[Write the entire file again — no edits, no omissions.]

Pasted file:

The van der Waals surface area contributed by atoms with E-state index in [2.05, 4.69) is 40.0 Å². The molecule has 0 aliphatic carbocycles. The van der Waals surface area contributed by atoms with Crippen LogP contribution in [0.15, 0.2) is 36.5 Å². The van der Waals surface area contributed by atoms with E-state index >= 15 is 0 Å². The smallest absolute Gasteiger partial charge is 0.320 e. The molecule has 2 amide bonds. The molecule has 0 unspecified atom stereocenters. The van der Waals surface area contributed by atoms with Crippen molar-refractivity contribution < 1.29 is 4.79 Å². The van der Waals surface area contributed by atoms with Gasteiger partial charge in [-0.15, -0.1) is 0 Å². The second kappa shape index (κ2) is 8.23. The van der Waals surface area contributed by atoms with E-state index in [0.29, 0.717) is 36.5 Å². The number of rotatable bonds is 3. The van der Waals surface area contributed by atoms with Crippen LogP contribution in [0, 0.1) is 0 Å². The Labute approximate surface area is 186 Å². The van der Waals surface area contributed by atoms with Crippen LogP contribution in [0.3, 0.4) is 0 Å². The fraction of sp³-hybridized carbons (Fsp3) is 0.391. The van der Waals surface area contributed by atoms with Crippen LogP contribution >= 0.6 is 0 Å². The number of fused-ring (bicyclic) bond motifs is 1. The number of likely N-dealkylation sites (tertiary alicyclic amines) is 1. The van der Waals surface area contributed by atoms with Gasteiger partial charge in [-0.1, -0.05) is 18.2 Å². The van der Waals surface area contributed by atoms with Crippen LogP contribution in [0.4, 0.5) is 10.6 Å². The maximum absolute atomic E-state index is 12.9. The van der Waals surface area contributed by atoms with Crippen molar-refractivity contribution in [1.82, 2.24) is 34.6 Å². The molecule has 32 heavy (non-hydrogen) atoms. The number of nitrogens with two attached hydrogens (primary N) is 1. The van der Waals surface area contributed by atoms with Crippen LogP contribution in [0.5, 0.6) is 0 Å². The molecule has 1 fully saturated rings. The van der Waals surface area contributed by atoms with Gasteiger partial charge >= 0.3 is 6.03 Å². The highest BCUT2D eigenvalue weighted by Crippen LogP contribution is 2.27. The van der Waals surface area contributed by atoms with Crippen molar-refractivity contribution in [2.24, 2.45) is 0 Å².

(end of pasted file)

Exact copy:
The van der Waals surface area contributed by atoms with E-state index in [2.05, 4.69) is 40.0 Å². The molecule has 0 aliphatic carbocycles. The van der Waals surface area contributed by atoms with Crippen LogP contribution in [0.15, 0.2) is 36.5 Å². The van der Waals surface area contributed by atoms with E-state index >= 15 is 0 Å². The smallest absolute Gasteiger partial charge is 0.320 e. The molecule has 2 amide bonds. The molecule has 0 unspecified atom stereocenters. The van der Waals surface area contributed by atoms with Crippen molar-refractivity contribution < 1.29 is 4.79 Å². The van der Waals surface area contributed by atoms with Gasteiger partial charge in [-0.15, -0.1) is 0 Å². The second kappa shape index (κ2) is 8.23. The van der Waals surface area contributed by atoms with E-state index in [0.29, 0.717) is 36.5 Å². The number of rotatable bonds is 3. The van der Waals surface area contributed by atoms with Crippen LogP contribution in [0, 0.1) is 0 Å². The Labute approximate surface area is 186 Å². The van der Waals surface area contributed by atoms with Crippen LogP contribution in [0.3, 0.4) is 0 Å². The fraction of sp³-hybridized carbons (Fsp3) is 0.391. The van der Waals surface area contributed by atoms with Crippen LogP contribution >= 0.6 is 0 Å². The number of fused-ring (bicyclic) bond motifs is 1. The number of likely N-dealkylation sites (tertiary alicyclic amines) is 1. The van der Waals surface area contributed by atoms with Gasteiger partial charge in [-0.1, -0.05) is 18.2 Å². The van der Waals surface area contributed by atoms with Crippen LogP contribution in [0.4, 0.5) is 10.6 Å². The maximum absolute atomic E-state index is 12.9. The van der Waals surface area contributed by atoms with Crippen molar-refractivity contribution in [1.82, 2.24) is 34.6 Å². The molecule has 32 heavy (non-hydrogen) atoms. The number of nitrogens with two attached hydrogens (primary N) is 1. The van der Waals surface area contributed by atoms with Crippen LogP contribution in [0.5, 0.6) is 0 Å². The molecule has 1 fully saturated rings. The van der Waals surface area contributed by atoms with Gasteiger partial charge >= 0.3 is 6.03 Å². The highest BCUT2D eigenvalue weighted by Crippen LogP contribution is 2.27. The van der Waals surface area contributed by atoms with Crippen molar-refractivity contribution in [2.24, 2.45) is 0 Å².